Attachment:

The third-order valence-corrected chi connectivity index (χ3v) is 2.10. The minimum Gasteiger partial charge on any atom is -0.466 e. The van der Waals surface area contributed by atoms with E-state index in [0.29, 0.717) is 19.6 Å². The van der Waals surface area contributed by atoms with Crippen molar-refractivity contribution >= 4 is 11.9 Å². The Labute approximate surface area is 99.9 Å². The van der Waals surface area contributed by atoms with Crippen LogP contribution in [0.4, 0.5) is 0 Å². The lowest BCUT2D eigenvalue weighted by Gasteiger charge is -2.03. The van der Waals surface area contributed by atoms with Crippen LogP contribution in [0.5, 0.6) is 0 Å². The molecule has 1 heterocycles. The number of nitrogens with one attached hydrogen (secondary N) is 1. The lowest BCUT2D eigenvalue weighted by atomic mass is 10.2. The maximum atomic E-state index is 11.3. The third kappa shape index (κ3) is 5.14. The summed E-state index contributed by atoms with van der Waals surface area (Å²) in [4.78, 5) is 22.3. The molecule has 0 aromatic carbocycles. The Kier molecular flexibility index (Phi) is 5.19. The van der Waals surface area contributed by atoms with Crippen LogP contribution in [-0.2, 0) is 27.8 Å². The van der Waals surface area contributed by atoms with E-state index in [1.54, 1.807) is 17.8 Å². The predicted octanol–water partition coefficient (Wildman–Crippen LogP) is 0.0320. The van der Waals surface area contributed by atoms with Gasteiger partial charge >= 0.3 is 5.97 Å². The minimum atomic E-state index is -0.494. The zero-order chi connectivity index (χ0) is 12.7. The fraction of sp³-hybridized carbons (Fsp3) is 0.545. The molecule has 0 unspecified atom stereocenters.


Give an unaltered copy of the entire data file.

The third-order valence-corrected chi connectivity index (χ3v) is 2.10. The minimum Gasteiger partial charge on any atom is -0.466 e. The van der Waals surface area contributed by atoms with E-state index in [0.29, 0.717) is 19.6 Å². The van der Waals surface area contributed by atoms with Crippen molar-refractivity contribution >= 4 is 11.9 Å². The Labute approximate surface area is 99.9 Å². The van der Waals surface area contributed by atoms with Crippen LogP contribution in [0.4, 0.5) is 0 Å². The lowest BCUT2D eigenvalue weighted by Gasteiger charge is -2.03. The van der Waals surface area contributed by atoms with Crippen LogP contribution in [0.5, 0.6) is 0 Å². The molecule has 1 heterocycles. The number of nitrogens with one attached hydrogen (secondary N) is 1. The lowest BCUT2D eigenvalue weighted by atomic mass is 10.2. The maximum atomic E-state index is 11.3. The third kappa shape index (κ3) is 5.14. The summed E-state index contributed by atoms with van der Waals surface area (Å²) in [4.78, 5) is 22.3. The molecule has 0 aromatic carbocycles. The Kier molecular flexibility index (Phi) is 5.19. The van der Waals surface area contributed by atoms with Crippen LogP contribution in [-0.2, 0) is 27.8 Å². The van der Waals surface area contributed by atoms with E-state index in [1.54, 1.807) is 17.8 Å². The predicted octanol–water partition coefficient (Wildman–Crippen LogP) is 0.0320. The van der Waals surface area contributed by atoms with Gasteiger partial charge >= 0.3 is 5.97 Å². The minimum atomic E-state index is -0.494. The zero-order chi connectivity index (χ0) is 12.7. The fraction of sp³-hybridized carbons (Fsp3) is 0.545. The molecule has 0 unspecified atom stereocenters.